The Impact of Religion on the Development of Colonial America

1032 words 5 pages
Compare the ways in which religion shaped the development of colonial society (to 1740) in TWO of the following regions: New England Chesapeake Middle Atlantic

The Impact of Religion on the Development of Colonial America

During the seventeenth century, colonial America was welcoming many newcomers, several from England. Quantities of these newcomers were seeking land for economic purposes as others were longing for religious toleration. Many of the English colonists settled in the New England region for religious freedoms, to escape the English king, and leave adversaries of other religions behind. Settlers who resided in the Middle Atlantic region were affected differently. Although the Middle Atlantic was more
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During the beginning of Colonial America, politics and religion were still inseparable. Many key religious figures were also governors or political leaders. In the early years, the closeness of religion and politics show just how influential religion was. It is obvious that religion had a prominent role in the development of colonial society in the New England region socially, economically, and politically.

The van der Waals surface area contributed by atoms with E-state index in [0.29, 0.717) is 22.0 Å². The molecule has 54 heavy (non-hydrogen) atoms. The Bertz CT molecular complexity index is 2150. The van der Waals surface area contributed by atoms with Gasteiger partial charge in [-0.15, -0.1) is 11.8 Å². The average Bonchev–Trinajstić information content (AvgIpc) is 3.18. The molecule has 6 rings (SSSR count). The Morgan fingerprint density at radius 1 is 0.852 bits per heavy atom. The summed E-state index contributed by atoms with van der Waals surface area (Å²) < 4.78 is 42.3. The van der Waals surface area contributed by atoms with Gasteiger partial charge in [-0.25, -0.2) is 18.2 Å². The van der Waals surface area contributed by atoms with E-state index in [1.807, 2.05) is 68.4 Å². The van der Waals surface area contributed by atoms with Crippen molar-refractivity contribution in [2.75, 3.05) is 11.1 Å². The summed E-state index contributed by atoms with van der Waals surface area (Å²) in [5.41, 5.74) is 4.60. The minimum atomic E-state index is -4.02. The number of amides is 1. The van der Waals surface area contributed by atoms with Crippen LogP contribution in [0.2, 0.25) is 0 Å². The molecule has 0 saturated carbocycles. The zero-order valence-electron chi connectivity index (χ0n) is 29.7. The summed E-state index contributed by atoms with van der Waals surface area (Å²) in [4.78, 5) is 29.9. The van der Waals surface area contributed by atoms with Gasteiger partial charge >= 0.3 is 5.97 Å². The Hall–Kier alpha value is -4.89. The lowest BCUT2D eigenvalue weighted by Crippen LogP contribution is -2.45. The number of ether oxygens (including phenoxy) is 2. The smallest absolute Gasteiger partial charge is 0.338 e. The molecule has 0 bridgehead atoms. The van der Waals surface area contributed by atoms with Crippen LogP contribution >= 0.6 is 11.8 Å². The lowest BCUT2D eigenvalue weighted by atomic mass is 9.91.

Greatly differing from the New England region, the Middle Atlantic’s development was not as influenced by religion. Compared to New England, the Middle Atlantic was a lot more religiously tolerant. The Middle Atlantic region presented an assortment of religions, allowing its inhabitants to practice or not practice the religion of his or her choice. Most people who settled in the Middle Atlantic were attracted for the economic gain. The New England region was well equipped and based on trade, as the Middle region relied heavily on mixed farming, slaves or indentured servants, and trade. Pennsylvania and New Netherlands (later New York) were two of the most diverse colonies during the colonization of America.
Leader of Pennsylvania, William Penn, who also led the Quakers, allowed religious freedom in the colony’s constitution. Penn’s “Holy Experiment” was an attempt of the Quakers to form their own community in Pennsylvania. Penn and the Quakers were fair to the Native Americans and were showing the world that they could manage on their

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